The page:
Such a person might expect that if OpenAI launches their latest AI draft, either the world is turned into paperclips or all investors get the maximum payoff. So he might invest all his money in OpenAI and pressure OpenAI (via shareholder swing voting or less regulated means) to launch it.

If OpenAI said that anyone can only invest up to a certain percentage of their net worth in OpenAI, such a person would be forced to retain something to protect.

Comment by gurkenglas on Practical consequences of impossibility of value learning · 2019-08-03T11:11:06.893Z · score: 1 (1 votes) · LW · GW

Obviously misery would be avoided because it's bad, not the other way around. We are trying to figure out what is bad by seeing what we avoid. And the problem remains whether we might be accidentally avoiding misery, while trying to avoid its opposite.

Comment by gurkenglas on Contest: $1,000 for good questions to ask to an Oracle AI · 2019-08-02T03:54:50.029Z · score: 1 (1 votes) · LW · GW

Low bandwidth Oracle submission: I would be interested in a log scale graph of the Bayesian score of the Solomonoff prior trying to sequence predict our records of history. It should get flatter over time as worse hypotheses get discarded. If it is linear after a very short time, that looks like it figured out the laws of the universe and is simulating it. If it stays convex for a while, that looks like it is using models to approximate history, because then it takes longer to sort the false from the true. If it is flatter during the cold war, that means it learned an anthropic bias toward nuclear war not happening.

Comment by gurkenglas on Arguments for the existence of qualia · 2019-07-31T14:26:18.659Z · score: 1 (1 votes) · LW · GW

The knowledge engine in our brain produces knowledge of that magic. That means that either that magic affects the knowledge engine, or the knowledge engine is magic.

Comment by gurkenglas on Arguments for the existence of qualia · 2019-07-28T13:12:09.047Z · score: 4 (3 votes) · LW · GW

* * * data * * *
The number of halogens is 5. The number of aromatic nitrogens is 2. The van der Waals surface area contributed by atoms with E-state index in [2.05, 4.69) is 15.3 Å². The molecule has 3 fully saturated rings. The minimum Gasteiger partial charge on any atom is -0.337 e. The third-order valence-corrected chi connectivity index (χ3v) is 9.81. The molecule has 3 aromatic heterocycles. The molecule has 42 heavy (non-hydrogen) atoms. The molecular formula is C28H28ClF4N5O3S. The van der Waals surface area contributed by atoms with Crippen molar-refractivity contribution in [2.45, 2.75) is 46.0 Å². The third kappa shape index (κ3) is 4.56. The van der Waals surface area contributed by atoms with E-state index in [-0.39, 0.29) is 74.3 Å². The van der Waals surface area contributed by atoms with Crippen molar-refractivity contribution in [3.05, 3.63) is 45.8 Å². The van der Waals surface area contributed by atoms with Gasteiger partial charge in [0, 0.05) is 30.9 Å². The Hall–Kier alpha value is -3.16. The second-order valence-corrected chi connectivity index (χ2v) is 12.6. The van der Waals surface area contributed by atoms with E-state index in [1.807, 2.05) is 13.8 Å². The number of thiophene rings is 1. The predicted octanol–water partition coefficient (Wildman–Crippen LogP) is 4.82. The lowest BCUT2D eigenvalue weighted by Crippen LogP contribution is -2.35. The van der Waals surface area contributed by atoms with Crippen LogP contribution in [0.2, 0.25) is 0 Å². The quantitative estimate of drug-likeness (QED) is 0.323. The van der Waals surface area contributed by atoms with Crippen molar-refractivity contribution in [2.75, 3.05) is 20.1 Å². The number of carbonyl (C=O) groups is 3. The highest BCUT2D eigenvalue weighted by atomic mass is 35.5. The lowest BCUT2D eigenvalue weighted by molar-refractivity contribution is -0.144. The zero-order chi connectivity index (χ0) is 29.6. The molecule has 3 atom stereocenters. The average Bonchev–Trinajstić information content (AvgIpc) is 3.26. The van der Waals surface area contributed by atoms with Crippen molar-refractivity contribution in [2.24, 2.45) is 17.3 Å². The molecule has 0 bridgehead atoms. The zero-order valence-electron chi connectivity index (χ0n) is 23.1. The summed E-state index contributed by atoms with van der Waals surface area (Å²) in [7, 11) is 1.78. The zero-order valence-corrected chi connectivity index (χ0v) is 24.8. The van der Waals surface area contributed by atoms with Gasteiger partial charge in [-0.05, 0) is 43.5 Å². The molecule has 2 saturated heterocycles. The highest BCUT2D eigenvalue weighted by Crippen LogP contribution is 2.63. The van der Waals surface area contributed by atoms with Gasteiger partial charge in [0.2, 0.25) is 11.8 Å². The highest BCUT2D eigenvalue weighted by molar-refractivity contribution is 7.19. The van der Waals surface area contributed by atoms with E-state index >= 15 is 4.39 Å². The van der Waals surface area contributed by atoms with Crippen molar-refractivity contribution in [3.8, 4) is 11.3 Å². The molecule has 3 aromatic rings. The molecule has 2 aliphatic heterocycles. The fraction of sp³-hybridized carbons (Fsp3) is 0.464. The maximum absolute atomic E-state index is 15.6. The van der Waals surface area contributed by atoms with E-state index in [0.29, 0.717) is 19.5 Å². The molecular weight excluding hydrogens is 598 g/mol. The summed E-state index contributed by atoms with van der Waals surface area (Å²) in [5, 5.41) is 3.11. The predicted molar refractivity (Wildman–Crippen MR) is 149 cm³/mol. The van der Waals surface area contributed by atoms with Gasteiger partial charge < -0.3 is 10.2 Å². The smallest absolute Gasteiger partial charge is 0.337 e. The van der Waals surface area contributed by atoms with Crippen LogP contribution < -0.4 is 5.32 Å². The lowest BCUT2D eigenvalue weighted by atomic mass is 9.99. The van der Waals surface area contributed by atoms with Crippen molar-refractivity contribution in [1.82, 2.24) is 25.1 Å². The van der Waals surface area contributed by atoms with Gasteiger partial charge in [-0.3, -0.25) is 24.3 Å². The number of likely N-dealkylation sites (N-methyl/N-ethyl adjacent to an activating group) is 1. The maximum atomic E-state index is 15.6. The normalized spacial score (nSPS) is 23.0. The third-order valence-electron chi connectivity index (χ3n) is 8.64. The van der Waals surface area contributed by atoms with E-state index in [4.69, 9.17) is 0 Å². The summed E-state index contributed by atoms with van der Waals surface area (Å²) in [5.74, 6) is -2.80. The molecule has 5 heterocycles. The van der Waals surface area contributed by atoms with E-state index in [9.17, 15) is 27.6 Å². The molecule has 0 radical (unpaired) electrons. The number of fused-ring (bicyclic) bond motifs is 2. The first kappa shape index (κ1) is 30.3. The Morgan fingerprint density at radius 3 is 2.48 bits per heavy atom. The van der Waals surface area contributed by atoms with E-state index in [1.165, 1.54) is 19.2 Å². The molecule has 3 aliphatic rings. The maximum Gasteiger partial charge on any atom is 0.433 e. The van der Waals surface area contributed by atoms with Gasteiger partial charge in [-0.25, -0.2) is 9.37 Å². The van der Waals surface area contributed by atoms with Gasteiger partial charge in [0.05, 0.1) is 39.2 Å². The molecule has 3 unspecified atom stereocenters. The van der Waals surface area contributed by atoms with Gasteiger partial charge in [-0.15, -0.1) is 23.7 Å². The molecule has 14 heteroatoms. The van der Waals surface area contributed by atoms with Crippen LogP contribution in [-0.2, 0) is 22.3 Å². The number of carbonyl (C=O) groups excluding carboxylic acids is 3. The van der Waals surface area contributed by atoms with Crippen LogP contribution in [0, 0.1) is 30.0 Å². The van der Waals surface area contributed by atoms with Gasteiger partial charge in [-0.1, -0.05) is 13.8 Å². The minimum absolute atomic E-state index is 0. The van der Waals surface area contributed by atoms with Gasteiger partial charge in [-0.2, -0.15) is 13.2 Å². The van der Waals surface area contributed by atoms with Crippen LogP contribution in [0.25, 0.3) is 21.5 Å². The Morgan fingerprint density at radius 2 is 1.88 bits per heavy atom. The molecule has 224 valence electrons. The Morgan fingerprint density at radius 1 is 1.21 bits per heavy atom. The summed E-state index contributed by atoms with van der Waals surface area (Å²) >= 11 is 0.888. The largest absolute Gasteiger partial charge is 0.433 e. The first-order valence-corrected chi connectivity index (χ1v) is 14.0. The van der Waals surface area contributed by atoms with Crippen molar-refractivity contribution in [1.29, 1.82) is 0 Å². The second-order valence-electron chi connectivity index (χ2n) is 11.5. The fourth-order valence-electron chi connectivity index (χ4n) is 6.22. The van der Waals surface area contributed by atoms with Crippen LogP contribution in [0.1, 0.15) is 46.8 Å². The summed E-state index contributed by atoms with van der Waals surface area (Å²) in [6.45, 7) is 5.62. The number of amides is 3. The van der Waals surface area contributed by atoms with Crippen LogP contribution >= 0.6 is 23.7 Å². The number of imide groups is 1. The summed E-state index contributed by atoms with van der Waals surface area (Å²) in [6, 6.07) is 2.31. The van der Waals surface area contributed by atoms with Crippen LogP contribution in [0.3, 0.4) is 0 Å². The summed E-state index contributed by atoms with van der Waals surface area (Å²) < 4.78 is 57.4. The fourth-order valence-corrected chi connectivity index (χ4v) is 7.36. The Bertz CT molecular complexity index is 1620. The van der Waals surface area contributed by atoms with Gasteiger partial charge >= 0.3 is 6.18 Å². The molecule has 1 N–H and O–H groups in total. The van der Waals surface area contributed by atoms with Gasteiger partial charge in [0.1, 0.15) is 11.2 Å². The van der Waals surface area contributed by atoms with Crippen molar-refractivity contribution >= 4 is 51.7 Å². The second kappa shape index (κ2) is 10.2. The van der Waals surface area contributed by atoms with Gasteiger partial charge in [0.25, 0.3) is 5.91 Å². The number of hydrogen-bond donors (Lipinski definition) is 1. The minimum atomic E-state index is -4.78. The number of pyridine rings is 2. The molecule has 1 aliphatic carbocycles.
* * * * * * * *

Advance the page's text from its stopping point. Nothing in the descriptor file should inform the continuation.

We can care about feelings regardless of what they're made of.

If feelings were made of more than atoms, I would expect neurologists to have found some evidence of magic in the brain.

I don't deny that subjective experience exists, I just think it's made of atoms.

Due to quantum physics, there is a conceivable experiment that tells whether two electrons are identical in all their properties.

Comment by gurkenglas on The Real Rules Have No Exceptions · 2019-07-23T12:40:28.254Z · score: 1 (1 votes) · LW · GW

re your footnote: The explicit version of your judgement allows you an override, yet by construction you will never take it. So the crux behind whether the versions are semantically the same is whether we define rules to allow or disallow actions, or timelines.

Comment by gurkenglas on What questions about the future would influence people’s actions today if they were informed by a prediction market? · 2019-07-21T10:13:14.362Z · score: 0 (8 votes) · LW · GW

You bet on this by taking out a loan.

Comment by gurkenglas on Normalising utility as willingness to pay · 2019-07-19T19:03:51.567Z · score: 1 (1 votes) · LW · GW

(Even if it works, you'll never abuse it, because you never getting around to abusing it is much more probable than doing it and surviving.)

Comment by gurkenglas on Normalising utility as willingness to pay · 2019-07-19T10:17:29.749Z · score: 2 (2 votes) · LW · GW

They could be merely aliens with their supertelescopes trained on us, with their planet rigged to explode if the observation doesn't match the winning bid, abusing quantum immorality.

Comment by gurkenglas on Thoughts on the 5-10 Problem · 2019-07-18T23:57:35.489Z · score: 2 (2 votes) · LW · GW

Edit: So the reason we don't get the 5-and-10 problem is that we don't get ☐(☐(A=5=>U=5 /\ A=10=>U=0) => (A=5=>U=5) /\ A=10=>U=0), because ☐ doesn't have A's source code as an axiom. Okay. (Seems like this solves the problem by reintroducing a cartesian barrier by which we can cleanly separate the decision process from all else.) (My own favorite solution A = argmax_a(max_u(☐(A=a=>U>=u))) also makes ☐ unable to predict the outcome of A's sourcecode, because ☐ doesn't know it won't find a proof for A=10=>U>=6.)

Comment by gurkenglas on Normalising utility as willingness to pay · 2019-07-18T22:38:38.698Z · score: 9 (3 votes) · LW · GW

It seems to me that how to combine utility functions follows from how you then choose an action.

Let's say we have 10 hypotheses and we maximize utility. We can afford to let each hypothesis rule out up to a tenth of the action space as extremely negative in utility, but we can't let a hypothesis assign extremely positive utility to any action. Therefore we sample about 9 random actions (which partition action space into 10 pieces) and translate the worst of them to 0, then scale the maximum over all actions to 1. (Or perhaps, we set the 10th percentile to 0 and the hundredth to 1.)

Let's say we have 10 hypotheses and we sample a random action from the top half. Then, by analogous reasoning, we sample 19 actions, normalize the worst to 0 and the best to 1. (Or perhaps set the 5th to 0 and the 95th to 1. Though then it might devolve into a fight over who can think of the largest/smallest number on the fringes...)

The general principle is giving the daemon as much slack/power as possible while bounding our proxy of its power.

Comment by gurkenglas on Contest: $1,000 for good questions to ask to an Oracle AI · 2019-07-06T13:58:22.915Z · score: 1 (1 votes) · LW · GW